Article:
I am getting married and that means I get a bunch of development tasks to do for the wedding planning. I guess it’s my own fault, I did propose with an app.
One of the tasks I had to do was create a new page on my wedding site for the day of the wedding to include things like directions and parking. Pretty simple HTML stuff, but one thing I wanted to be sure of was to only show the page on the day of the wedding. This should be easy, but the time zone of the server has kicked my ass before.
I am a developer first. I’ve become my family’s IT department but not by choice. This is the fate of most developers I know.
For the past year or so I’ve been experimenting with Azure Websites as a solution for quick, one-off sites and even for class examples. I’m a big fan. Let me tell you why.
I recently had the pleasure of talking to the “A Bunch of Devs” user group in Atlanta about Web API. I had never spoken at this group and I had a great time.
They had really great questions all around. If you have a chance to visit the user group, it is really worth your time. Of course, free pizza is never a bad thing.
As some of you know, I’ve been delving into Node.js for a new Pluralsight course that is coming out soon. One of the interesting aspects to me is the idea of server-side view engines. As an ASP.NET (and ASP before that) guy, I’ve been using server-side view engines for a long time…not that we always called them that.
Depending on your environment, you’re probably already using some package manager for your server-side code. Gems for Ruby, Nuget for .NET, NPM for Node…whatever. In any of these cases you’re used to being able to get the piece of code you need and the other requirements. For the web this is more difficult…or used to be.
For web projects, we’ve needed a way to get these client-side scripts. Sure Nuget or other package manager *can* do this but it’s been a round peg in a square hole. That’s where Bower comes in.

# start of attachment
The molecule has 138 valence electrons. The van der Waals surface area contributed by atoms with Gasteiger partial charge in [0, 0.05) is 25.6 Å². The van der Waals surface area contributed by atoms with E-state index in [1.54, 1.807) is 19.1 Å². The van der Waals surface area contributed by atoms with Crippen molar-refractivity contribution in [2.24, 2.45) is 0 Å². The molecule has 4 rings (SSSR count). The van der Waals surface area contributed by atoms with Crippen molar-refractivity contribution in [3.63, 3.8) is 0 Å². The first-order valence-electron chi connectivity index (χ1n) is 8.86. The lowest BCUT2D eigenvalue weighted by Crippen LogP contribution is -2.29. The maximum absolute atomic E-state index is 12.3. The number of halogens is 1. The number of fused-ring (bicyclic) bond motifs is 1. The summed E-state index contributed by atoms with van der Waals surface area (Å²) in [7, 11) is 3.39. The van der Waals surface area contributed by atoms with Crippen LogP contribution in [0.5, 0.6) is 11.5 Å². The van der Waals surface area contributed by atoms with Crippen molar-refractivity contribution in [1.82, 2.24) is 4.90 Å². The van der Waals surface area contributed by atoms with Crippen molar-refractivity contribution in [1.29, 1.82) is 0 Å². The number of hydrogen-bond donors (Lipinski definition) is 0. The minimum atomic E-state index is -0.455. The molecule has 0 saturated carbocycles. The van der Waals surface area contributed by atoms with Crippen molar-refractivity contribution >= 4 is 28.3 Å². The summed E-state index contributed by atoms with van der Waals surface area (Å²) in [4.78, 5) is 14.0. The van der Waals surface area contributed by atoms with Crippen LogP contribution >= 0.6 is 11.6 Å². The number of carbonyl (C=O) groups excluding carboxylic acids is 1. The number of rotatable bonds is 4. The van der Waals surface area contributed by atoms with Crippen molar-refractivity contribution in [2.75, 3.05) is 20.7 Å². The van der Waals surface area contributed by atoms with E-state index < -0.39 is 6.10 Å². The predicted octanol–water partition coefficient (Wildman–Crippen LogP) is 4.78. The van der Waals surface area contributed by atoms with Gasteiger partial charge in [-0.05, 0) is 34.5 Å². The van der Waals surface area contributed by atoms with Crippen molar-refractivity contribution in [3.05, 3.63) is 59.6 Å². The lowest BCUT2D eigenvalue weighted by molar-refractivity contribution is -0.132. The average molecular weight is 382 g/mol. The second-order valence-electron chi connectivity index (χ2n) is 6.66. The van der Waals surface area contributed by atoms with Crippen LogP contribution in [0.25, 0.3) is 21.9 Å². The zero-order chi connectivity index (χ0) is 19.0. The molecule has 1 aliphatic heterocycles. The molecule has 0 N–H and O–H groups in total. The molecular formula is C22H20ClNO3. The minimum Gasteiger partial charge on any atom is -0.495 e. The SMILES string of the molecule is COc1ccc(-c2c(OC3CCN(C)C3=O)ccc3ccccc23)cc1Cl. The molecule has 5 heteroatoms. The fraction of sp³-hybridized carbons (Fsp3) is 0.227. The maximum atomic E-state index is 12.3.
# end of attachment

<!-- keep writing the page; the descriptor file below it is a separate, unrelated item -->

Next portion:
I’ve been getting good feedback on my Web API course on Pluralsight but some of the comments have concerned me. Lots of the students (from my small sample size) seem to be trying to infer how to *design* an API, not just implement one. That course is specifically about how to implement an API.
What’s important as far as I am concerned is to well design the API (regardless of which way you implement the API). So if you’re starting to use Web API and you need an API for your app, for your customers, or for others to consume (e.g. 3rd party developers) – stop figuring out how to implement the API and go back and design the API.
Are you starting to work with Bootstrap 3? If so, maybe I can help. I’ve recently released a Bootstrap 3 course on Pluralsight that covers many of the new features including how to migrate from Bootstrap 2 to 3.
Here is an excerpt from the course where I explain how the new grid system works in Bootstrap 3:
It was fun plumbing the depths of how it works. I generally like the feature but the implementation may change some of your code if you’re dealing with routes under the covers (i.e. for auth or versioning).
Are you in the Louisville, KY area this Thursday? I will be! I’ll be at the Louisville .NET Meetup Group talking about Web API..including Web API 2 that was recently released. The details of the event are:
We will meet on Thursday, November 14, 2013 at Adecco's offices at 101 Bullitt Lane. Doors will open at 6:30pm and the presentations will begin sharply at 7:00 pm. Along with a great presentation, we'll have food and raffle prizes. Be sure to RSVP so we know how much food is needed.
I finished up my post-con for AngleBrackets today and am ready to head home. I had a great time and just spectacular attendees who had great questions! If you have a chance to go to AngleBrackets (or it’s sister conference, DevIntersection) make the trip. They’re coming to Orlando this fall!
I had a chance to do two talks and an all-day course. If you attended these, check out the source code and slides (where applicable) below:
Most developers I know simply hate web design. As far as many developers are concerned CSS is evil. What CSS does for the web is magical but can be painful for developers that are used to functional or structural languages.